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Python: closure

Closure is a higher order function that encapsulate one or several other functions. The enclosed functions have access to variables used when the function was created. This is called “context”.

Functional Programming

Are you familiar with functional programming? If not this concept is harder to understand. In Python you can create functions that will produce as a result another function. That technique is one of many other techniques you can apply in Python for doing interesting stuff with functions.

Example:

Next example is a function that create another function called closure.

Note: In python context variables are read only. However there is a workaround to help resolve this issue: You can use a dictionary or a list with a single element. The elements enclosed into any container can be read and write. In the example, index is a mutable attribute. Nice trick isn’t it?

Using Closure

We use closure like a poor man class to generate function instances. This is the secret, we encapsulate one or several states with the closer function. This is helping to create similar functions at runtime based on different parameter values that can hold a state. Closures can help to avoid polluting the global scope with variables that can become hard to track.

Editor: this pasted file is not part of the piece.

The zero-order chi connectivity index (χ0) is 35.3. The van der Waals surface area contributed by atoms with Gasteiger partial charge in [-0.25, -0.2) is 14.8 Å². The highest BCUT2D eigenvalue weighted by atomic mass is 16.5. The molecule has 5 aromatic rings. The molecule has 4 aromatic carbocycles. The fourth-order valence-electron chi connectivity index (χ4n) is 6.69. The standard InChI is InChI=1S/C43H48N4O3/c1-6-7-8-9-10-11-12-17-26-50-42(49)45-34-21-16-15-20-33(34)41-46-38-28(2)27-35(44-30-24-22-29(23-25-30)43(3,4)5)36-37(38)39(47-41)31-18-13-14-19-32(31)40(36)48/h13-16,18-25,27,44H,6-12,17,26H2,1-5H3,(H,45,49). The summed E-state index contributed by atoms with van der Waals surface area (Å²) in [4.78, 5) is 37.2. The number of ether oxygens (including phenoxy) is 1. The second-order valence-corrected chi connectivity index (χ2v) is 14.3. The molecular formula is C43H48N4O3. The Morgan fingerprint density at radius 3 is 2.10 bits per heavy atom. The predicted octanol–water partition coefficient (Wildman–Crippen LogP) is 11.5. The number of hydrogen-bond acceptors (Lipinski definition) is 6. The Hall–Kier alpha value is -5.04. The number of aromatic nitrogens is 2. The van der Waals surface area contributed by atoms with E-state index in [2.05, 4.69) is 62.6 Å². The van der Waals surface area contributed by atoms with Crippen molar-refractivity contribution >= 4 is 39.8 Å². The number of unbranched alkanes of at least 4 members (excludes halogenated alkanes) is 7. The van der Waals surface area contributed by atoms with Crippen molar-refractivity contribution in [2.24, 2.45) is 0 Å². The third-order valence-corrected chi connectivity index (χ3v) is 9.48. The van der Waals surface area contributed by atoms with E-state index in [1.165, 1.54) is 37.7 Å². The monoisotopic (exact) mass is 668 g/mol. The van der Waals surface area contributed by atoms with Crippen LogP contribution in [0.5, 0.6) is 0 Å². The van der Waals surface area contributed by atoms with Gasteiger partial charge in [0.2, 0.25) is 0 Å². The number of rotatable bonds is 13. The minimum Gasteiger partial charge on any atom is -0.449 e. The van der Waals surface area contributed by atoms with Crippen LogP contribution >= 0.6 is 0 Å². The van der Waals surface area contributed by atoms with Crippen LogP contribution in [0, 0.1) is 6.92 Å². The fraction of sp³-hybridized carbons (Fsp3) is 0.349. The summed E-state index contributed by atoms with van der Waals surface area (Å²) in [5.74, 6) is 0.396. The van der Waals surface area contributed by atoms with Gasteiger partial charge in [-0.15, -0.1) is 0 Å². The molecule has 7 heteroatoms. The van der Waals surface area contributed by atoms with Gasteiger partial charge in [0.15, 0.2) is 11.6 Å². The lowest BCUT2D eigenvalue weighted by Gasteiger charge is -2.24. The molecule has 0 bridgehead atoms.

test_closure(max)

In the example above function test_closure is a closure function because it returns a function enclosed. This function is captured using closure invocation: my_scan = test_closure(5);

my_scan()

Function my_scan is a function instance because it was created out of enclosure at runtime. Once instantiated my_scan function can be used like any other function. It is like a generator. Returns next number each time is called up to 5 then will return -1.

Homework: Try to run this example live: python closure

Read next: Generator